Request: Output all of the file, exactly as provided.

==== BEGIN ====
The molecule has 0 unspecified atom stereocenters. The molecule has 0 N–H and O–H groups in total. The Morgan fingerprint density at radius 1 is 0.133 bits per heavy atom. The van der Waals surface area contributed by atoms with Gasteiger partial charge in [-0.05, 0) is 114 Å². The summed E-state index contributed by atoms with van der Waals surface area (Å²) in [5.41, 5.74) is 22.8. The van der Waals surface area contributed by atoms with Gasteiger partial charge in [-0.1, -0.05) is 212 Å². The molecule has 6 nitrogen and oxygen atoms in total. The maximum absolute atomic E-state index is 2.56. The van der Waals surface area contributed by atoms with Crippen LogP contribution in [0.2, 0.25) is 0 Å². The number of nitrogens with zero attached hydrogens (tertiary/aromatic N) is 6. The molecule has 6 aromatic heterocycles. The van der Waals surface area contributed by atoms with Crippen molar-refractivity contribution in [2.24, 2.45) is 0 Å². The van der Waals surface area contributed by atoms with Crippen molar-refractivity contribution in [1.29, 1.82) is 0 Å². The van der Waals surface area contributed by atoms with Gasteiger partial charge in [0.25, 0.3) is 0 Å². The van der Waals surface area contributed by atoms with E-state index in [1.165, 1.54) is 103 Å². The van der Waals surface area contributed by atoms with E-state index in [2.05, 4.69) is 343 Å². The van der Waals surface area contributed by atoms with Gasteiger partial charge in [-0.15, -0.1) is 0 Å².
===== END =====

The molecule has 0 unspecified atom stereocenters. The molecule has 0 N–H and O–H groups in total. The Morgan fingerprint density at radius 1 is 0.133 bits per heavy atom. The van der Waals surface area contributed by atoms with Gasteiger partial charge in [-0.05, 0) is 114 Å². The summed E-state index contributed by atoms with van der Waals surface area (Å²) in [5.41, 5.74) is 22.8. The van der Waals surface area contributed by atoms with Gasteiger partial charge in [-0.1, -0.05) is 212 Å². The molecule has 6 nitrogen and oxygen atoms in total. The maximum absolute atomic E-state index is 2.56. The van der Waals surface area contributed by atoms with Crippen LogP contribution in [0.2, 0.25) is 0 Å². The number of nitrogens with zero attached hydrogens (tertiary/aromatic N) is 6. The molecule has 6 aromatic heterocycles. The van der Waals surface area contributed by atoms with Crippen molar-refractivity contribution in [2.24, 2.45) is 0 Å². The van der Waals surface area contributed by atoms with Crippen molar-refractivity contribution in [1.29, 1.82) is 0 Å². The van der Waals surface area contributed by atoms with Gasteiger partial charge in [0.25, 0.3) is 0 Å². The van der Waals surface area contributed by atoms with E-state index in [1.165, 1.54) is 103 Å². The van der Waals surface area contributed by atoms with E-state index in [2.05, 4.69) is 343 Å². The van der Waals surface area contributed by atoms with Gasteiger partial charge in [-0.15, -0.1) is 0 Å².